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Grassroots struggles and NGOs

Civil society in Kenya is under pressure from the increasingly repressive regime of Uhuru Kenyatta and William Ruto. But these groups are themselves fragmented, with well-funded elite NGOs disconnected from the concerns of the grassroots. The best way for the groups to find strength is by connecting their struggles

Recently I came across a cartoon by Kenya’s celebrated caricaturist Gado (2013) addressing the ‘draconian’ Public Benefit Organisations and Media bills. In Gado’s version of a famous analogy the headings in four pictures are: ‘First they came for the opposition, but I didn’t speak out because I wasn’t opposition. Then they came for the media, but I didn’t speak out because I wasn’t a journalist. Then they came for the NGOs, but I didn’t speak out because I wasn’t NGO. Then they came for me and there was no one left to speak for me.’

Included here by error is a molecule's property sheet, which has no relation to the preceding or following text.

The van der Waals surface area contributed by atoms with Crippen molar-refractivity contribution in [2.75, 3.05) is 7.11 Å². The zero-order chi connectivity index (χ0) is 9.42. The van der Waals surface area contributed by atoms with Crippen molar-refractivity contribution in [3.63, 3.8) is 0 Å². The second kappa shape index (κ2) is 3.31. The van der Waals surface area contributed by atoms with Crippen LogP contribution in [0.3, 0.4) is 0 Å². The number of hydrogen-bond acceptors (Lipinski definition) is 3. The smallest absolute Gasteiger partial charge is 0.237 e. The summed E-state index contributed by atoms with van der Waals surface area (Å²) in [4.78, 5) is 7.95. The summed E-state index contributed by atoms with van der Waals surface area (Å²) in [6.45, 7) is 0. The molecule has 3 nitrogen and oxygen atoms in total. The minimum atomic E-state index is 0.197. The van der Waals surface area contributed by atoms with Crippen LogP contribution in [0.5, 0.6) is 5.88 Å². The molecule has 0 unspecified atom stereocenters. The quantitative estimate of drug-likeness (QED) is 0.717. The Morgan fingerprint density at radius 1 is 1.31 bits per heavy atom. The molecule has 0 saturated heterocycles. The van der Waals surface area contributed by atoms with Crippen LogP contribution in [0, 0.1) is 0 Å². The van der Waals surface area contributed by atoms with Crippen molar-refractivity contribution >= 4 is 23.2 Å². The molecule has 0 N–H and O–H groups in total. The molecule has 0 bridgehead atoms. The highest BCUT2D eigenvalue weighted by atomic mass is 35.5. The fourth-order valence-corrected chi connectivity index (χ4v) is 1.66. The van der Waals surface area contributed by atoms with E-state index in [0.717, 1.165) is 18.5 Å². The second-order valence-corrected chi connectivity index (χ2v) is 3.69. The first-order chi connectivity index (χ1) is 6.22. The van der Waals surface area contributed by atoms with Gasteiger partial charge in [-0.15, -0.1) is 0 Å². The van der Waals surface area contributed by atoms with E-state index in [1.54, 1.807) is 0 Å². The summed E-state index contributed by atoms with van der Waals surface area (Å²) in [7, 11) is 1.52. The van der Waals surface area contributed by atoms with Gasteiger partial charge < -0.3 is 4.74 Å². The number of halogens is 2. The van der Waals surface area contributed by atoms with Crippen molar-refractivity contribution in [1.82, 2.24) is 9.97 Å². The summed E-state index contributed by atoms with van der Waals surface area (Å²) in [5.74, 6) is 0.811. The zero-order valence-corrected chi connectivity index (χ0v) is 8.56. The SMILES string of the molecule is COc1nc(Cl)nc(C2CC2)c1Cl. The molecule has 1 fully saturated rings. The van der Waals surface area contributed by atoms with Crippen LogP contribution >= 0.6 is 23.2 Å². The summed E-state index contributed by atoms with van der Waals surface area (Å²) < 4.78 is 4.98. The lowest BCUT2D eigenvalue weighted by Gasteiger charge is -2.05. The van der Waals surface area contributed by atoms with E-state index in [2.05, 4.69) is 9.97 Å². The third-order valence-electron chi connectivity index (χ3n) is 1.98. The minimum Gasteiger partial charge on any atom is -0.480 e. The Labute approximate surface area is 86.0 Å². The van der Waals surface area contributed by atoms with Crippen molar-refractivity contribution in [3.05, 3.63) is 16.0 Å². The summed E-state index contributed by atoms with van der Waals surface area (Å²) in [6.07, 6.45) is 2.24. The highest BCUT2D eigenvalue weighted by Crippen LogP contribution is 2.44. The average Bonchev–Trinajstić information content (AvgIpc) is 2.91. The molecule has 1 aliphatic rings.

The cartoon raises an important lesson of uniting struggles in an increasingly repressive state. But the illustration is incomplete - and points to a story that continues to exclude grassroots struggles from ‘meaningful’ political or social dialogue. Indeed, when they come for you, there is no one left to speak for you. But the story doesn’t start with the opposition or with the media, nor does it start with NGOs. The story starts and ends with grassroots that have continuously been silenced and exploited from all sides - equally by politicians, the media and NGOs. In times of increased state hostility towards any form of activism, we must have a critical look at the utility of NGOs in advancing grassroots struggles.